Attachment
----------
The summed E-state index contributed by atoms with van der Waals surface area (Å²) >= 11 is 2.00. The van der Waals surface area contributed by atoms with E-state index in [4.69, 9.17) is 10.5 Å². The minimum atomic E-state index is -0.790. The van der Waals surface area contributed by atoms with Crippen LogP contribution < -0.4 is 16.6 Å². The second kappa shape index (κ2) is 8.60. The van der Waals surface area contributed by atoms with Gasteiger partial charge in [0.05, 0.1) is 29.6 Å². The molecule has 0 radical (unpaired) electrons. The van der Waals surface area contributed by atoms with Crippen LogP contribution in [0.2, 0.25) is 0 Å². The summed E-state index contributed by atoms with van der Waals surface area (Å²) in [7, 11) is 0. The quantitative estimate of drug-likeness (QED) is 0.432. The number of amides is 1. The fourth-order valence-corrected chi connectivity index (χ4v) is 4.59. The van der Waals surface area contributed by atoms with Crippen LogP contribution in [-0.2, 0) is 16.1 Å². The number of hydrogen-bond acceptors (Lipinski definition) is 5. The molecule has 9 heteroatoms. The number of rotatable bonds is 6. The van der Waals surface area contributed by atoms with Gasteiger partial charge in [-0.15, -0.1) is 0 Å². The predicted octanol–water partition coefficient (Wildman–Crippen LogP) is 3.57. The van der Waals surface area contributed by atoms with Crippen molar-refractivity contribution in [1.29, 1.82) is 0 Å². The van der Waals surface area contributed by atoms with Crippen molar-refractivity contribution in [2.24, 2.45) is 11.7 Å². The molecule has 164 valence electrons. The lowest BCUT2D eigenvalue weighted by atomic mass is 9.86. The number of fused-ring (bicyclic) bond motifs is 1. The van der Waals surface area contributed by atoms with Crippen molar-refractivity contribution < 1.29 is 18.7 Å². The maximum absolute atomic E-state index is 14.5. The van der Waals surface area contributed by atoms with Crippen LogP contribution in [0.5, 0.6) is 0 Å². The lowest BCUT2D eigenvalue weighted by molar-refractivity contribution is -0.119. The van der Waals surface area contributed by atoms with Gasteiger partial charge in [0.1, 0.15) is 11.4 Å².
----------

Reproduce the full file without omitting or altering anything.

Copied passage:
The summed E-state index contributed by atoms with van der Waals surface area (Å²) >= 11 is 2.00. The van der Waals surface area contributed by atoms with E-state index in [4.69, 9.17) is 10.5 Å². The minimum atomic E-state index is -0.790. The van der Waals surface area contributed by atoms with Crippen LogP contribution < -0.4 is 16.6 Å². The second kappa shape index (κ2) is 8.60. The van der Waals surface area contributed by atoms with Gasteiger partial charge in [0.05, 0.1) is 29.6 Å². The molecule has 0 radical (unpaired) electrons. The van der Waals surface area contributed by atoms with Crippen LogP contribution in [0.2, 0.25) is 0 Å². The summed E-state index contributed by atoms with van der Waals surface area (Å²) in [7, 11) is 0. The quantitative estimate of drug-likeness (QED) is 0.432. The number of amides is 1. The fourth-order valence-corrected chi connectivity index (χ4v) is 4.59. The van der Waals surface area contributed by atoms with Crippen LogP contribution in [-0.2, 0) is 16.1 Å². The number of hydrogen-bond acceptors (Lipinski definition) is 5. The molecule has 9 heteroatoms. The number of rotatable bonds is 6. The van der Waals surface area contributed by atoms with Gasteiger partial charge in [-0.15, -0.1) is 0 Å². The predicted octanol–water partition coefficient (Wildman–Crippen LogP) is 3.57. The van der Waals surface area contributed by atoms with Crippen molar-refractivity contribution in [1.29, 1.82) is 0 Å². The van der Waals surface area contributed by atoms with Crippen molar-refractivity contribution in [2.24, 2.45) is 11.7 Å². The molecule has 164 valence electrons. The lowest BCUT2D eigenvalue weighted by atomic mass is 9.86. The number of fused-ring (bicyclic) bond motifs is 1. The van der Waals surface area contributed by atoms with Crippen molar-refractivity contribution < 1.29 is 18.7 Å². The maximum absolute atomic E-state index is 14.5. The van der Waals surface area contributed by atoms with Crippen LogP contribution in [0.5, 0.6) is 0 Å². The lowest BCUT2D eigenvalue weighted by molar-refractivity contribution is -0.119. The van der Waals surface area contributed by atoms with Gasteiger partial charge in [0.1, 0.15) is 11.4 Å².